References

Cronbach, L. J. and Associates (1980). Toward reform of program evaluation. San Francisco: Jossey-Bass.

Georges, R. A. and Jones, M. O. (1980). People studying people — the human element in fieldwork. Berkley, CA: University of California Press.

Guba, E. G. and Lincoln, Y. S. (1989). Fourth generation evaluation. Newbury Park, CA: Sage.

Nagel, C. V., Siudzinski, R., Reese, E. J., and Reese, M. (1985). Megateaching and learning: neuro linguistic programming applied to education, Volume I. Indian Rock Beach, FL: Southern Institute Press.

Peshkin, A. (1985). Virtuous subjectivity: in the participant-observer’s eyes. In D.Berg & K.Smith (Eds.), Exploring clinical methods for social research. Beverly Hills: Sage. pp.267-281.

Robbins, Anthony (1991). Awaken the giant within. New York: Summit.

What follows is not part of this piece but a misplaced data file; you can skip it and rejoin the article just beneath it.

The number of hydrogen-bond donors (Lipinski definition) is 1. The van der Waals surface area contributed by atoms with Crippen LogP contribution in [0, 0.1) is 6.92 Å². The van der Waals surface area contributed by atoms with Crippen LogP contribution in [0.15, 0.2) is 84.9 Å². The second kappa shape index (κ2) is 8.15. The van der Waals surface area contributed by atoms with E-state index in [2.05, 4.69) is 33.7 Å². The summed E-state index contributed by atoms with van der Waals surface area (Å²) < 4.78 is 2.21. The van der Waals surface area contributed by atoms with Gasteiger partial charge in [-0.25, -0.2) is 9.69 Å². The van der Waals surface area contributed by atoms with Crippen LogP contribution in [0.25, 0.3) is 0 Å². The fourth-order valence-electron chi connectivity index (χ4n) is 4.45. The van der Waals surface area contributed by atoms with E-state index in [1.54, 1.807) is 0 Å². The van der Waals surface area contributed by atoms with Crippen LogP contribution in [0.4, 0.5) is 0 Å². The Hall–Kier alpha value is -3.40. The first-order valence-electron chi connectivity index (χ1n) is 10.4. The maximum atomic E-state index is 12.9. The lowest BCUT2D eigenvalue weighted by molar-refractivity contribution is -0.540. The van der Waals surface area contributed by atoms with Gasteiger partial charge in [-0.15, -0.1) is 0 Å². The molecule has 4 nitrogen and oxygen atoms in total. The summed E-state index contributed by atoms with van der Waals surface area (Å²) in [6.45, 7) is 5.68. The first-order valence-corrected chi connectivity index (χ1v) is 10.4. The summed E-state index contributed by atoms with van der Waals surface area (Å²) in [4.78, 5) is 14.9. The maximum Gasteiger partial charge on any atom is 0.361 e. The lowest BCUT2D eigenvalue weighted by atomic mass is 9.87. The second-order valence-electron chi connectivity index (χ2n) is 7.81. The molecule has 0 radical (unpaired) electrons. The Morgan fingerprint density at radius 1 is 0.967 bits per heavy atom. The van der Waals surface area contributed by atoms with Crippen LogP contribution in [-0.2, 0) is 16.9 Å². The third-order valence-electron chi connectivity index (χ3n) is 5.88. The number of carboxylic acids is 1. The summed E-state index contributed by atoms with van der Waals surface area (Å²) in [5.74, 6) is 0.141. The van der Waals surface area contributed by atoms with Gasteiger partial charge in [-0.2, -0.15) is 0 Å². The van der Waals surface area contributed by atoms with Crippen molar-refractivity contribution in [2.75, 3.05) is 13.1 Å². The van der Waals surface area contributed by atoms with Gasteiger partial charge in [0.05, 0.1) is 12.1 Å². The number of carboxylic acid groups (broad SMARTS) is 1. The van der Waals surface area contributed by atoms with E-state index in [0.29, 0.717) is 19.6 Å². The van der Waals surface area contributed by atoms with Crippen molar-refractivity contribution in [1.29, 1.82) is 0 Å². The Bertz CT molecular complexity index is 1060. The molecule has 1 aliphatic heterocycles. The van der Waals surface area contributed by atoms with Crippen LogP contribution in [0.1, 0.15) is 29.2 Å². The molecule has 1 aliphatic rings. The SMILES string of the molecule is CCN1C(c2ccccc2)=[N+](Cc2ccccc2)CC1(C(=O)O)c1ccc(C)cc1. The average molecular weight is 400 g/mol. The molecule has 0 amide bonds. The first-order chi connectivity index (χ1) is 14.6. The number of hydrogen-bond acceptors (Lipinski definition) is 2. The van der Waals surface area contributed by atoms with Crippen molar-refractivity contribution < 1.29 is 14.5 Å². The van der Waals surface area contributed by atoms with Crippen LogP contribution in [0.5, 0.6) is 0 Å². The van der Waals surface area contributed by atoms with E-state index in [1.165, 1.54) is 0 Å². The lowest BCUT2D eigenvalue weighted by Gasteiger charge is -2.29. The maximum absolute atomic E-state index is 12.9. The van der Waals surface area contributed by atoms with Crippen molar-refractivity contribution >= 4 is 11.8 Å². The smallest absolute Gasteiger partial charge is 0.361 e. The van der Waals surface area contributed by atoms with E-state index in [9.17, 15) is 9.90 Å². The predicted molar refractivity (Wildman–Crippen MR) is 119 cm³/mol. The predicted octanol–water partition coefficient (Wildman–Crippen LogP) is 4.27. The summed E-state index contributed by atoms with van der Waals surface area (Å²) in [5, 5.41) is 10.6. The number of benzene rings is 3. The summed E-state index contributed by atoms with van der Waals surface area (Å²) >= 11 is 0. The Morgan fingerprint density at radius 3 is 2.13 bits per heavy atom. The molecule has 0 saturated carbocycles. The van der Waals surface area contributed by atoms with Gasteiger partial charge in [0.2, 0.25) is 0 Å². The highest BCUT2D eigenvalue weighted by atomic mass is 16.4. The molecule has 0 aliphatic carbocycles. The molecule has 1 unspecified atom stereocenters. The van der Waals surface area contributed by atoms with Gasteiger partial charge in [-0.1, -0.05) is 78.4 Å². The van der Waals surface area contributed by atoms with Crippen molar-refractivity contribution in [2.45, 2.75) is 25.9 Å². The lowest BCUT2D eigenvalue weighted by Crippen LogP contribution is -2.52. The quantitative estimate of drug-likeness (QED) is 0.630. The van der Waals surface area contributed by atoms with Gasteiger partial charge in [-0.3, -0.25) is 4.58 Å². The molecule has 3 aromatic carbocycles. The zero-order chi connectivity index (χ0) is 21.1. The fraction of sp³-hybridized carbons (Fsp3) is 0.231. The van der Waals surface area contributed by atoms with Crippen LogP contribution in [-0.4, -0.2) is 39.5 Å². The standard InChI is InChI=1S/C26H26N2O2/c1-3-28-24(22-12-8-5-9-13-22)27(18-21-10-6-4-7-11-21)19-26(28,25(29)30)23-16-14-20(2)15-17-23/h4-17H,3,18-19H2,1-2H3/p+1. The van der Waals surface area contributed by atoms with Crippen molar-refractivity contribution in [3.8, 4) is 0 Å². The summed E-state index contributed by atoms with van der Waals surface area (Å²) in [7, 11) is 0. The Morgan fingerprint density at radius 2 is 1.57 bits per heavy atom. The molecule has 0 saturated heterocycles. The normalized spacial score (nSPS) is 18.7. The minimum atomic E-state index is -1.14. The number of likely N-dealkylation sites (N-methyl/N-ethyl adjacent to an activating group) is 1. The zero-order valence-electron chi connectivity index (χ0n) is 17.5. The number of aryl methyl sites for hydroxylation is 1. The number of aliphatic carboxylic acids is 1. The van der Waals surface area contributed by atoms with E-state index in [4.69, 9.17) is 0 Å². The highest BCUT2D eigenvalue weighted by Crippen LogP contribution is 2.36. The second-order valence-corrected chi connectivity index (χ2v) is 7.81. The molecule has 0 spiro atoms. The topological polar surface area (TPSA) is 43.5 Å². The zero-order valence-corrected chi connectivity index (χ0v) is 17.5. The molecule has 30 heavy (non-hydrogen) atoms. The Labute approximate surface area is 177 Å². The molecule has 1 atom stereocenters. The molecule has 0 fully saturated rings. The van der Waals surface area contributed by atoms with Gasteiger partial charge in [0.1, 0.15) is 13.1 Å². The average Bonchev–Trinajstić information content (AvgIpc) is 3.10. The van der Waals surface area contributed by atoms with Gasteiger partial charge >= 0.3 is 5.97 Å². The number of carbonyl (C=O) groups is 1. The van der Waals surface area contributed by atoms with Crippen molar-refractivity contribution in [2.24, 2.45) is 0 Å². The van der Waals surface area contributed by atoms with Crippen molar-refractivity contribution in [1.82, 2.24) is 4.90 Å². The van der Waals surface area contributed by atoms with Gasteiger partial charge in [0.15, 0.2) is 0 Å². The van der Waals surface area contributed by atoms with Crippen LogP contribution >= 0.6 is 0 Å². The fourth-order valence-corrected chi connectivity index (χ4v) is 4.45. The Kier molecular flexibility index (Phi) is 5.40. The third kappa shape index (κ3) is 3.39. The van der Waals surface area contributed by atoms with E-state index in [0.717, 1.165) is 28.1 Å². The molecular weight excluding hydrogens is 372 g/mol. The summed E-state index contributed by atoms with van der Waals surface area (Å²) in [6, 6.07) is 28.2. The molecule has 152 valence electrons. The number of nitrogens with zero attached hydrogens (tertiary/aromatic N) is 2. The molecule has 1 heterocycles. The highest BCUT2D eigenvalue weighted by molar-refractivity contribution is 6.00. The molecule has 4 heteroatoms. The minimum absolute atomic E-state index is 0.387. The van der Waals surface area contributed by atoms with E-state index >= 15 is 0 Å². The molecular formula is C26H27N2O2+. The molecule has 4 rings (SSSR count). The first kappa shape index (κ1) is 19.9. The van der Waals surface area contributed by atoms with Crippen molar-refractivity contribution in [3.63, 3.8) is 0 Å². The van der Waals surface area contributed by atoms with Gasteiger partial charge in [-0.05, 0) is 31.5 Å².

Seith, M. L. (1980). Solving for some unknowns in the personal equation. Unpublished manuscript available from Williams at BYU.

Williams, D. D. (1981). Understanding the work of naturalistic researchers, Unpublished doctoral dissertation, University of Colorado, Boulder, CO.

Questions for Consideration

  1. What is rapport and how can you develop it?
  2. Why do you have to be concerned about field relations throughout the study and not just at the beginning? So what? Why make such a big deal about relationships at all?
  3. How do you decide how much to participate and how much to observe?
  4. What do you think about using your subjectivity and feelings rather than pretending you can stamp it out or simply feel victimized by it? How are you dealing with your subjectivity as a practitioner? As an inquirer?
  5. What do you think about the idea of researcher as instrument- your eyes, ears, thoughts, interests, etc. as the filters through which all data are gathered and processed. What are the implications for the quality of data you collect? What filters do you think you have?